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05.10.15

One-party councils waste £2.6bn a year through ‘corrupt’ procurement

Single-party councils could be wasting almost £3bn a year through a lack of scrutiny of their procurement processes, according to a report by the Electoral Reform Society (ERS).

The study, by Cambridge University academic Mihály Fazekas, looked at the savings in contracting between single-party councils (or with a significant number of uncontested seats) and more politically competitive councils in a pool of 132,000 public procurement contracts between 2009 and 2013.

It also calculated their procurement process against a ‘corruption risk index’, where it looked at ‘red flags’ such as where only a single bid was submitted or there was a reduced length of time between advertising the bid and the submission deadline. It established that one-party councils are around 50% more at risk of corruption than competitive councils.

The ERS claimed the difference between these types of councils compares to the difference between the average Swedish municipality and the average Estonian municipality, which “doesn’t bode well for democracy or council coffers”.

Fazekas said: “The persistence of uncontested seats and one-party dominated councils at the local level is a cause for concern across England in terms of quality of public services, value for money, and government responsiveness to citizen needs. One particular high-risk area is the integrity of government contracting when controls of corruption are weak.

“In modern democracies, one of the main pillars of good government and control of corruption is elections and electoral accountability. The change of political leadership or the risk of such change is expected to discipline holders of political power to use it for the public good rather than their own private benefit.”

And ERS chief executive, Katie Ghose, said: “It’s not true of all one-party councils, but it’s bound to be true of some – and this new research suggests that lack of scrutiny could be costing us dear.

“The fact that taxpayers in England could be losing out on £2.6bn a year in potential savings is a damning indictment of an electoral system that gives huge artificial majorities to parties and undermines scrutiny. This kind of waste would be unjustifiable at the best of times, let alone during a period of austerity.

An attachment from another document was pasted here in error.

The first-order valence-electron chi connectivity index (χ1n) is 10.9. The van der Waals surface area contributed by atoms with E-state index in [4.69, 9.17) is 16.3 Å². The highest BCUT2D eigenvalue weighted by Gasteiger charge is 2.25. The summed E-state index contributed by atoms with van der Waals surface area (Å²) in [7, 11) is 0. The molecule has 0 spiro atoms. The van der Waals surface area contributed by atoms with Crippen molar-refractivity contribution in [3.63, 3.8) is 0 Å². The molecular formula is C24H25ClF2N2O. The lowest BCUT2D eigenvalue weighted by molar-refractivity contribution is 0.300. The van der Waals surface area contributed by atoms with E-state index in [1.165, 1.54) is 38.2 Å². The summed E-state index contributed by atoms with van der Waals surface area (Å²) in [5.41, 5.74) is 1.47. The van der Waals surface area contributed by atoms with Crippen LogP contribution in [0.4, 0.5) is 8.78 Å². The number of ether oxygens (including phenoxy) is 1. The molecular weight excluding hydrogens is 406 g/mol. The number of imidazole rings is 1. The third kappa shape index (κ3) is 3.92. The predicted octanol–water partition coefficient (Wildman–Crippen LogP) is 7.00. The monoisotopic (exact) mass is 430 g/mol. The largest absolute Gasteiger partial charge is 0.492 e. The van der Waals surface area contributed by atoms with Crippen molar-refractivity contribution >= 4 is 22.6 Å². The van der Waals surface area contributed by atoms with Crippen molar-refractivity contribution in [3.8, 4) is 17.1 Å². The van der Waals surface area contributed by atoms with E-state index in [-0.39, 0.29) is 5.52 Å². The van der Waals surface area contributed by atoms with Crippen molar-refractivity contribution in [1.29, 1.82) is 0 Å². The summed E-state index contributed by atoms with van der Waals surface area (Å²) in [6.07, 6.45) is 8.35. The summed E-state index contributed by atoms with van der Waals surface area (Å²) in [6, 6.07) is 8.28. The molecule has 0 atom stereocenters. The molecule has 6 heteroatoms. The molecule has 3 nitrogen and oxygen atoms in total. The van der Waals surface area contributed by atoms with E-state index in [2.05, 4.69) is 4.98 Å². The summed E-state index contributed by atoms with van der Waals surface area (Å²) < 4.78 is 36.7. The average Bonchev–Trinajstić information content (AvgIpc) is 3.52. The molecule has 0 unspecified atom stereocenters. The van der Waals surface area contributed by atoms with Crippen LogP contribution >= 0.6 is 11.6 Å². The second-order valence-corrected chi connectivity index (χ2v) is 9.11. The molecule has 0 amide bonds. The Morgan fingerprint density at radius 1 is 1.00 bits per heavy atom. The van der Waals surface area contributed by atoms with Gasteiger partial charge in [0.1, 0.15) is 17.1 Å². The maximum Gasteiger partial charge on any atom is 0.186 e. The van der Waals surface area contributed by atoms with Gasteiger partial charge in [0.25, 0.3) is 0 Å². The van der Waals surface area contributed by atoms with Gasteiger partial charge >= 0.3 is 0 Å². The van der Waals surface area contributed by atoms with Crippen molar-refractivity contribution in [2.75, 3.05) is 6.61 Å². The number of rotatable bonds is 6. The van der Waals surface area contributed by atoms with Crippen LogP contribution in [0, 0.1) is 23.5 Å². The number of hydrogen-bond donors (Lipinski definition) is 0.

“The risk of corruption at the local level should set off alarm bells in Whitehall. The public are getting a poor deal through our voting system.”

Josiah Mortimer, communications officer at the ERS, said that a fairer and more proportional electoral system – “such as the one used in Scotland for local elections” – would make one-party councils “a thing of the past”.

Comments

D Ashmore   05/10/2015 at 13:11

Quote. "Josiah Mortimer, communications officer at the ERS, said that a fairer and more proportional electoral system – “such as the one used in Scotland for local elections” – would make one-party councils a thing of the past”. Too right! Time England caught up, and went over to the fairer proportional representation voting system. Looking at this report there would be a real financial benefit for doing so in some councils, and less 'corrupt purchasing'. Are there any other studies taking place on other possible 'corrupt practices', like planning and development, for example.

Icini   05/10/2015 at 13:24

Let me add to this that in an effort to increase "efficiency", councils are tending to reduce face to face communication between elected members and officers. Easy to do when any one party has a large majority. When you only get to talk to portfolio holders or very senior officers it's hard to judge exactly what's going on.

Cllr Derek Allcard   05/10/2015 at 14:11

I consider this article as offensive. Do you really believe that councillors are dishonest unless scrutinised? It implies that corrution is endemic, and I would dearly like to see evidence of this.

Icini   05/10/2015 at 15:32

The article does not say councillors are dishonest, it states that where there is no impartial scrutiny such potential exists. Authorities where there is no or a small opposition are at risk. Councillors who are members of the ruling party are often reluctant to challenge their own authority. Not a financial matter but look at Rotherham if you want an example of this.

Les G   05/10/2015 at 20:14

There is some evidence of "bias" in some of our Council decisions. Certainly infested parties seem to know decisions they shouldn't.

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